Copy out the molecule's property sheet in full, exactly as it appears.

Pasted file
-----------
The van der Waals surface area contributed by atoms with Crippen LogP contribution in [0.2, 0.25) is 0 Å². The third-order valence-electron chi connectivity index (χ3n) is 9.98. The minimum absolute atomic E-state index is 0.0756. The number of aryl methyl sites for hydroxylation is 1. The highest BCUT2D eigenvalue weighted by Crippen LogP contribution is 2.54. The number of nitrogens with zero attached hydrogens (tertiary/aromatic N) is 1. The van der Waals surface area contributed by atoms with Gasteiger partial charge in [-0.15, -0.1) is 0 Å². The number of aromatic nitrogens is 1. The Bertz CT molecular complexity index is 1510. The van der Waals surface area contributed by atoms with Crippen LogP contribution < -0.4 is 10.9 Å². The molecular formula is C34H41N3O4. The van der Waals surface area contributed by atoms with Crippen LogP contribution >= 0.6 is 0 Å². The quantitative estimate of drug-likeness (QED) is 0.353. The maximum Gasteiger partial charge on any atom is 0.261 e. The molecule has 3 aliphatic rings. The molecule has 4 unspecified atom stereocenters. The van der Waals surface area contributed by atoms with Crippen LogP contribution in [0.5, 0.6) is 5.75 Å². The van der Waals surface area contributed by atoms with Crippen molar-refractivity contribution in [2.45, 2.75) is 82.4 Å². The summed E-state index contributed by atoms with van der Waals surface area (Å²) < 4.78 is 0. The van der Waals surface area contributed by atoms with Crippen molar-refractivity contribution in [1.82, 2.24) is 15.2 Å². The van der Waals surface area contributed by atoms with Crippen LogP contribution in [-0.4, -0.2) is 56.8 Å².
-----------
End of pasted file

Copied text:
The van der Waals surface area contributed by atoms with Crippen LogP contribution in [0.2, 0.25) is 0 Å². The third-order valence-electron chi connectivity index (χ3n) is 9.98. The minimum absolute atomic E-state index is 0.0756. The number of aryl methyl sites for hydroxylation is 1. The highest BCUT2D eigenvalue weighted by Crippen LogP contribution is 2.54. The number of nitrogens with zero attached hydrogens (tertiary/aromatic N) is 1. The van der Waals surface area contributed by atoms with Gasteiger partial charge in [-0.15, -0.1) is 0 Å². The number of aromatic nitrogens is 1. The Bertz CT molecular complexity index is 1510. The van der Waals surface area contributed by atoms with Crippen LogP contribution < -0.4 is 10.9 Å². The molecular formula is C34H41N3O4. The van der Waals surface area contributed by atoms with Crippen LogP contribution >= 0.6 is 0 Å². The quantitative estimate of drug-likeness (QED) is 0.353. The maximum Gasteiger partial charge on any atom is 0.261 e. The molecule has 3 aliphatic rings. The molecule has 4 unspecified atom stereocenters. The van der Waals surface area contributed by atoms with Crippen LogP contribution in [0.5, 0.6) is 5.75 Å². The van der Waals surface area contributed by atoms with Crippen molar-refractivity contribution in [2.45, 2.75) is 82.4 Å². The summed E-state index contributed by atoms with van der Waals surface area (Å²) < 4.78 is 0. The van der Waals surface area contributed by atoms with Crippen molar-refractivity contribution in [1.82, 2.24) is 15.2 Å². The van der Waals surface area contributed by atoms with Crippen LogP contribution in [-0.4, -0.2) is 56.8 Å².